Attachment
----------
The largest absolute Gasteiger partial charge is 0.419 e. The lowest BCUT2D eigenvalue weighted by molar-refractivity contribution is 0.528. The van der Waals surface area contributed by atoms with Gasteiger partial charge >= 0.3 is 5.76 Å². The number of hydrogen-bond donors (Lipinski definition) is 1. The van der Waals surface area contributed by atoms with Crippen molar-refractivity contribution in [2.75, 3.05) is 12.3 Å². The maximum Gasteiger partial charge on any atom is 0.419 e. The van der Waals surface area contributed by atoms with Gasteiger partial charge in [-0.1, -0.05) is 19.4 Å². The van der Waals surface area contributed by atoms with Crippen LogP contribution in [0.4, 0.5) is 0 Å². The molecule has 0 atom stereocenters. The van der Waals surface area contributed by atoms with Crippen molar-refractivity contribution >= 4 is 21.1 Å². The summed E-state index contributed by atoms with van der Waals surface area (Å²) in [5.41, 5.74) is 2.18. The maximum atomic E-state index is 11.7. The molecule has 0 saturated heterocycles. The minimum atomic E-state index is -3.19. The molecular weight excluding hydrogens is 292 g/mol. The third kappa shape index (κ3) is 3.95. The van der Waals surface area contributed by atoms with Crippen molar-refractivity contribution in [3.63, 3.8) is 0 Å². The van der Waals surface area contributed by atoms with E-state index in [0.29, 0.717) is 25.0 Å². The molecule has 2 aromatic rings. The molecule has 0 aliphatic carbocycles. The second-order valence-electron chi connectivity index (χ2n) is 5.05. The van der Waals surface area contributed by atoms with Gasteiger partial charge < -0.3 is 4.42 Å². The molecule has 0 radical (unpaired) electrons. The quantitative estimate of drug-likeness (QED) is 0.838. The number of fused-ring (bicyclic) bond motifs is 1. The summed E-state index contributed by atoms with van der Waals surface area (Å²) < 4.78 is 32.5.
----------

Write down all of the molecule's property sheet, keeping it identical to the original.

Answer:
The largest absolute Gasteiger partial charge is 0.419 e. The lowest BCUT2D eigenvalue weighted by molar-refractivity contribution is 0.528. The van der Waals surface area contributed by atoms with Gasteiger partial charge >= 0.3 is 5.76 Å². The number of hydrogen-bond donors (Lipinski definition) is 1. The van der Waals surface area contributed by atoms with Crippen molar-refractivity contribution in [2.75, 3.05) is 12.3 Å². The maximum Gasteiger partial charge on any atom is 0.419 e. The van der Waals surface area contributed by atoms with Gasteiger partial charge in [-0.1, -0.05) is 19.4 Å². The van der Waals surface area contributed by atoms with Crippen LogP contribution in [0.4, 0.5) is 0 Å². The molecule has 0 atom stereocenters. The van der Waals surface area contributed by atoms with Crippen molar-refractivity contribution >= 4 is 21.1 Å². The summed E-state index contributed by atoms with van der Waals surface area (Å²) in [5.41, 5.74) is 2.18. The maximum atomic E-state index is 11.7. The molecule has 0 saturated heterocycles. The minimum atomic E-state index is -3.19. The molecular weight excluding hydrogens is 292 g/mol. The third kappa shape index (κ3) is 3.95. The van der Waals surface area contributed by atoms with Crippen molar-refractivity contribution in [3.63, 3.8) is 0 Å². The van der Waals surface area contributed by atoms with E-state index in [0.29, 0.717) is 25.0 Å². The molecule has 2 aromatic rings. The molecule has 0 aliphatic carbocycles. The second-order valence-electron chi connectivity index (χ2n) is 5.05. The van der Waals surface area contributed by atoms with Gasteiger partial charge < -0.3 is 4.42 Å². The molecule has 0 radical (unpaired) electrons. The quantitative estimate of drug-likeness (QED) is 0.838. The number of fused-ring (bicyclic) bond motifs is 1. The summed E-state index contributed by atoms with van der Waals surface area (Å²) < 4.78 is 32.5.